Arg. TCP slow start killing me.
nitroboost at gmail.com
Sun Nov 13 21:48:20 UTC 2011
Slow start is actually just the initial ramp up limited by RFC 3390 being
enabled by default (usually 3/4 packets), but this is only the case for the
first few seconds of the stream. You can effectively speed that up with
something like this though:
The first 2 allow 10 packets to be sent before an ACK, and the 2nd 2 just
bump as the starting window size. With your memory and the massive max you
set no reason to force them to slowly step up from such a low initial size.
Looks like the numbers you used for initial are actually the default
increment/step size of the window growth.
Also since you mentioned latency playing a factor here, try this sysctl.
If overruns are an issue you'll likely see a bit of an increase in
retransmits, but could potentially show a sizable positive impact in the
Is it possible to upgrade to 8.2-STABLE? Cubic has shown some really great
improvement in my latent paths, a steady 10% overall increase in same cases.
On Sun, Nov 13, 2011 at 2:16 PM, Erich Weiler <weiler at soe.ucsc.edu> wrote:
> So, I have a FreeBSD 8.1 box that I'm using as a firewall (pfSense 2.0
> really, which uses 8.1 as a base), and I'm filtering packets inbound and
> I'm seeing a typical sawtooth pattern where I get high bandwidth, then a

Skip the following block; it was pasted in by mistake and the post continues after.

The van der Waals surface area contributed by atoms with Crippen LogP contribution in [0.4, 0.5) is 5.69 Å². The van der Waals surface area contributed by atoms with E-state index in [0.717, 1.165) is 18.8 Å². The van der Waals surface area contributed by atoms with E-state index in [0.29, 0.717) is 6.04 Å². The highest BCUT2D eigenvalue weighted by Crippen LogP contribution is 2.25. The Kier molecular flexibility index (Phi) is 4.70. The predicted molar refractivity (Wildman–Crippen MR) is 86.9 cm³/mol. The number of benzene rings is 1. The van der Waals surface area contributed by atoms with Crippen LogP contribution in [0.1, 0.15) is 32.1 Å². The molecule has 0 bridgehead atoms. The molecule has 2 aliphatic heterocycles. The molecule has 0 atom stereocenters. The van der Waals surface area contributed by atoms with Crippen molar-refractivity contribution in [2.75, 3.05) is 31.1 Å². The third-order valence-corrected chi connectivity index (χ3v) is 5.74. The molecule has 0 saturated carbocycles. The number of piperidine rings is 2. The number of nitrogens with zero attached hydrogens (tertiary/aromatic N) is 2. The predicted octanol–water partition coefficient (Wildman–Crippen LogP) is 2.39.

> packet drops somewhere, and the TCP connections back off a *lot*, then
> slowly get faster, then backoff, etc. These are all higher latency WAN
> I get an average of 1.5 - 2.0 Gb/s incoming, but I see it spike to like
> 3Gb/s every once in a while, then drop again. I'm trying to maintain that
> 3Gb/s for as long as possible between it dropping.
> Given that 8.1 does not have the more advanced TCP congestion algorithms
> like cubic and H-TPC that might help that to some degree, I'm trying to
> "fake it". ;)
> My box has 24GB RAM on it. Is there some tunable I can set that would
> effectively buffer incoming packets, even though the buffers would
> eventually fill up, just to "delay" the TCP dropped packet signal telling
> the hosts on the internet to back off? Like, could I effectively buffer
> 10GB of packets in the queue before it sent the backoff signal? Would
> setting kern.ipc.nmbclusters or something similar help?
> Right now I have:
> I guess the goal is to keep the bandwidth high without dropoffs for as
> long as possible, with out as many TCP resets on the streams.
> Any help much appreciated! I'm probably missing a key point, but that's
> why I'm posting to the list. ;)
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